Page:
Family Law Titles
We cover a variety of subject areasView All Publications
In October 2013, the Ministry of Justice launched a consultation into the Government's proposals for changes to the family legal aid remuneration schemes. The changes were intended to be incorporated into secondary legislation to come into effect when the new Single Family Court (FC) is introduced later this year.
The new FC will become the national court for most family proceedings in England and Wales and County Courts and Magistrates Courts will cease to hear family proceedings. The High Court will still be able to hear family proceedings, but will primarily deal with those matters that are reserved for the High Court, including those that concern its inherent jurisdiction. Changes to the family legal aid remuneration framework are therefore necessary to ensure that the legal aid scheme reflects the new court system.
It was proposed that family legal aid fee levels should be linked to the level of the judge allocated to the case rather than the tier of the court, as there will only be two tiers of court but four levels of judges (lay bench, district judge, circuit judge and High Court judge). This change would also apply to proceedings under the Inheritance (Provision for Family and Dependants) Act 1975 and the Trusts of Land and Appointment of Trustees Act 1996, where they are heard in the family court.
The consultation has now concluded and the MoJ has published a response to the consultation which highlights how the government intends to proceed. There were 12 responses, mainly from representative bodies or providers of family legal aid services. It was intended, as far as possible, to be cost-neutral and therefore have no impact on legal aid recipients or those providing family legal aid services. In its response, the MoJ has confirmed that it is not anticipated that the proposed change will affect the level of remuneration to legal professionals providing family legal aid services.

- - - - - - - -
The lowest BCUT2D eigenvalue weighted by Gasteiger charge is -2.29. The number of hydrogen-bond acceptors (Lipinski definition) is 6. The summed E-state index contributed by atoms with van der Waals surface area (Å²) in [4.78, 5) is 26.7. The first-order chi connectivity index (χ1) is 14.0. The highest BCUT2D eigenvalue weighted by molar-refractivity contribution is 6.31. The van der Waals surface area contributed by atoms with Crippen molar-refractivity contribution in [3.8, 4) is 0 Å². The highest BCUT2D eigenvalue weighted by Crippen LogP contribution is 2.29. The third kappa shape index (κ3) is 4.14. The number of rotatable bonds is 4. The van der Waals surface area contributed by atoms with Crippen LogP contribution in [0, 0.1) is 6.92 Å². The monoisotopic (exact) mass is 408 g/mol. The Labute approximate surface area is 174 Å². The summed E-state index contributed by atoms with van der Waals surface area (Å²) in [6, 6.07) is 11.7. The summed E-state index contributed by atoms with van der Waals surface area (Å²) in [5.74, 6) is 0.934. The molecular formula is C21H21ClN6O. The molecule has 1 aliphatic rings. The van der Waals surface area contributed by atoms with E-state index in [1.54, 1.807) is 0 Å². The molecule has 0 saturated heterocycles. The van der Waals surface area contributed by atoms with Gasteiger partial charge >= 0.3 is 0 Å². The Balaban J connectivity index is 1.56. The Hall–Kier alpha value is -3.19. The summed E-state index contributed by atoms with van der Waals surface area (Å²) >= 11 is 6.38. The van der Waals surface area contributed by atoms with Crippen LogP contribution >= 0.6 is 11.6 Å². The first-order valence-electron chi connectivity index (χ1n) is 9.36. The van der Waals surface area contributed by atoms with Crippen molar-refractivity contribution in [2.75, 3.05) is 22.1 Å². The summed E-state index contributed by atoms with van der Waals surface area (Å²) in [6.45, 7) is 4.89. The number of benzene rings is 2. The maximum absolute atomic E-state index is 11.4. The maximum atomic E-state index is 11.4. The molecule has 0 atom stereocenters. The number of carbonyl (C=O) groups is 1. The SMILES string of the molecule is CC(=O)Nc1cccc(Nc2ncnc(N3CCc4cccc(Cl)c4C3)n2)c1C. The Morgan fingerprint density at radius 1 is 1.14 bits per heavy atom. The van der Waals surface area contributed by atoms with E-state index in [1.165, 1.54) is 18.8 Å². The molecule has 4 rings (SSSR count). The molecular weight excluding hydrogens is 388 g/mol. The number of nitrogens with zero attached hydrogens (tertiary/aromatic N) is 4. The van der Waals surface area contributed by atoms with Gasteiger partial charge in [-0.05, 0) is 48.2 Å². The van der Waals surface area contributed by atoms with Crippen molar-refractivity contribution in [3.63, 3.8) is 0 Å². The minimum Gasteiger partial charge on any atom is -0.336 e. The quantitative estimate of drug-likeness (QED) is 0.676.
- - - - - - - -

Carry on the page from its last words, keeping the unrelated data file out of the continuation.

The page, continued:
The Government also sought views on potential changes to Practice Direction 27A in relation to the current system of bolt on fees for court bundles, payable under the Family Advocacy Scheme and limiting the size of court bundles to a maximum of 350 pages. The Government has not reached a conclusion as to the changes it wishes to introduce at this stage, but aired concern in the response that linking the bolt-on fee to the amount of material involved in preparing the case would create a high risk that legal aid providers and advocates would routinely claim higher bolt-on fees than they do currently. It therefore stated that this was not a viable way forward but it would introduce alternative proposals for consultation for changes to the system of bolt on fees in respect of court bundles shortly.
This ready reference guide for all family court practitioners and judges provides a portable...